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Article by Courtney Farris
National Lacy Dog Association
You won’t see them in the show ring, but people with roots in the Texas Hill Country know what they look like and what they are supposed to do, and have for over 100 years. The Lacy Dog, also known as the Blue Lacy or Lacy Hog Dog was created during the late 19th century to work free ranging hogs.
The Lacy family moved from Christian County, Kentucky, to a homestead in Marble Falls in 1858. The brothers were rock masons by trade and George Lacy owned Granite Mountain in Marble Falls which provided the granite used during the construction of the state capitol building in Austin.
The Lacys also raised hogs to supplement their income. During this time, Texans used hog dogs to round up wild range hogs that populated the Hill Country. The first hog dogs were usually hound crosses but the Lacy brothers created their own line of dogs to gather the family’s hogs and drive them to livestock markets in Austin. It appears they crossed an English Shepherd with a Greyhound and a wolf, resulting in a fast herding dog with the intense prey drive and fearlessness necessary for working dangerous hogs.
Also revered for their speed and intelligence the breed has become an all-around working dog for ranchers, cowboys, trappers and hunters. Though they can be trained to do almost anything, lacys make great hog dogs, cow dogs and trackers and most will make a serviceable tree dog. In fact, Lacys are gaining popularity in the West because of their versatility. A rancher can catch a mountain lion on Monday, check traps on Tuesday and push cows around on Wednesday. A hard-hunting dog capable of tracking a variety of predators is instrumental in keeping livestock safe from coyotes and big cats.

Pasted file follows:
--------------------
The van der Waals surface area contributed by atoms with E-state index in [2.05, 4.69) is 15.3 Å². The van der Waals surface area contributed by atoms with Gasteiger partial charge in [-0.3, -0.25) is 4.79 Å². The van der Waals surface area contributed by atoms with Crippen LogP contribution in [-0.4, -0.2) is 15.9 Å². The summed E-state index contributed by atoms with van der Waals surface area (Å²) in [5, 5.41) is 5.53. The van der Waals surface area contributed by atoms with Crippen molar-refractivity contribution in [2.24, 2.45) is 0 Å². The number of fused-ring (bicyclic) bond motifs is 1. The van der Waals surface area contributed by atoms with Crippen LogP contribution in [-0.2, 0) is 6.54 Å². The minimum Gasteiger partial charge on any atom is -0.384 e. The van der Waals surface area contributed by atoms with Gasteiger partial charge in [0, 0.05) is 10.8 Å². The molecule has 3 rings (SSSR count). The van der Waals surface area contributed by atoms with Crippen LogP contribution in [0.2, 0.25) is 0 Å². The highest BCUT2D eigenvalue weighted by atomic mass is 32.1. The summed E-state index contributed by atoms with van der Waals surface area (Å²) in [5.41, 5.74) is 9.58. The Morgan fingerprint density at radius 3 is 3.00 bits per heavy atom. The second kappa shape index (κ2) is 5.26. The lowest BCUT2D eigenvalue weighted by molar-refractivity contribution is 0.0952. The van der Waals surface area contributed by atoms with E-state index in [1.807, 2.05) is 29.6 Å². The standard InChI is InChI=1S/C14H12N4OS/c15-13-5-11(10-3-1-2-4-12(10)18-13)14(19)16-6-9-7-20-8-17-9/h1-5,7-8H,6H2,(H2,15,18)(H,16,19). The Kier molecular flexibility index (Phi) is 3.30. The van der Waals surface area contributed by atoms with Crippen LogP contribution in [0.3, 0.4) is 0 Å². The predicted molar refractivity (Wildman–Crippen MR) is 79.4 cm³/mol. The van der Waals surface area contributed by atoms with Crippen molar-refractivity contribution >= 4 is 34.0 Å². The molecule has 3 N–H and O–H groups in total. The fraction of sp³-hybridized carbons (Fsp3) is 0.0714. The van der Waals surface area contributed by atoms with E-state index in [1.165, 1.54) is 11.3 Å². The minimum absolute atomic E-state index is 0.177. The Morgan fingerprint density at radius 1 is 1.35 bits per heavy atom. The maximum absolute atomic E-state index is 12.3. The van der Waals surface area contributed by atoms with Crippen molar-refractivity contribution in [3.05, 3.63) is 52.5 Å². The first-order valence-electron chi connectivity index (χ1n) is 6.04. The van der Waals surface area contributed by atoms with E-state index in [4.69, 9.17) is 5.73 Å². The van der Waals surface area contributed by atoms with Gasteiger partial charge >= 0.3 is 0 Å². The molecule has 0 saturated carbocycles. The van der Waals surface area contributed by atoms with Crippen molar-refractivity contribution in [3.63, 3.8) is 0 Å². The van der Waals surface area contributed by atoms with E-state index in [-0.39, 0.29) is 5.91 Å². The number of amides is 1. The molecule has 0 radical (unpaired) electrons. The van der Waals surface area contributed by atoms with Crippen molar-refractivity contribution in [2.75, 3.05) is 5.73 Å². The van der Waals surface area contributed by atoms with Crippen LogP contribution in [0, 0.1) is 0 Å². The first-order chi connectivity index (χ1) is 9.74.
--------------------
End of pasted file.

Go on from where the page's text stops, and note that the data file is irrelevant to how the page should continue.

Compact and balanced, they are known for their unique blue coloration, though they can also be red or blue with tan points. In 2005, they were named the official State Dog of Texas and, given the tremendous impact the breed had on the Hill Country as well as the Lacy’s ties to the capitol building, they are Texas to the core.
Despite their high working drive and intense personalities, lacy dogs can be wonderful companions, as long as they are exercised and given a job to do. Like other working breeds, lacys require an experienced leader committed to their training and specific needs.
About 2 dozen people and dogs gathered for the NLDA’s first tracking challenge and field day event of 2012.
The weather was nearly perfect for the weekend’s events. After the trials, participants were able to enjoy a delicious lunch and share stories.
Other events included snake avoidance training, trapping, and hog baying.
As always, new friends were made and the bar was set for future NLDA tracking events. We are grateful to everyone who joined us. The success of the NLDA depends upon the gracious support of the working dog community. We strive to provide activities for skilled dogs and their owners to partake in and be recognized for exceptional performance.
Results of the tracking challenge:
1st – Ron Jones & Allison
Time 1m 56s
2nd – Arnie Alexander & Slate
Time 6m 37s
3rd – Jimmy Brooks & Gracy
Time 6m 47s
1st – Jamie Wilhelm & Rein
Time 3m 13s
2nd – Robby Leek & Colt
Time 12m 26s
1st – Ron Jones & Allison
Time 4m 02s
2nd – Betty Leek & Lucy
Time 7m 33s
3rd – Marty Thomas & Bagley
Time 6m 30s
4th- Jim Rogers & Stormy
Time 12m 20s
5th- Robby Leek & Ben
Time 13m 06s
2012 Lacy Dog calendars are here! Thanks to everyone who submitted images for our consideration. It was difficult to choose 12 pictures out of all the great entries we received. Get your copy today at the National Lacy Dog Association online store! NLDA Calendars and cards make great gifts for the holidays!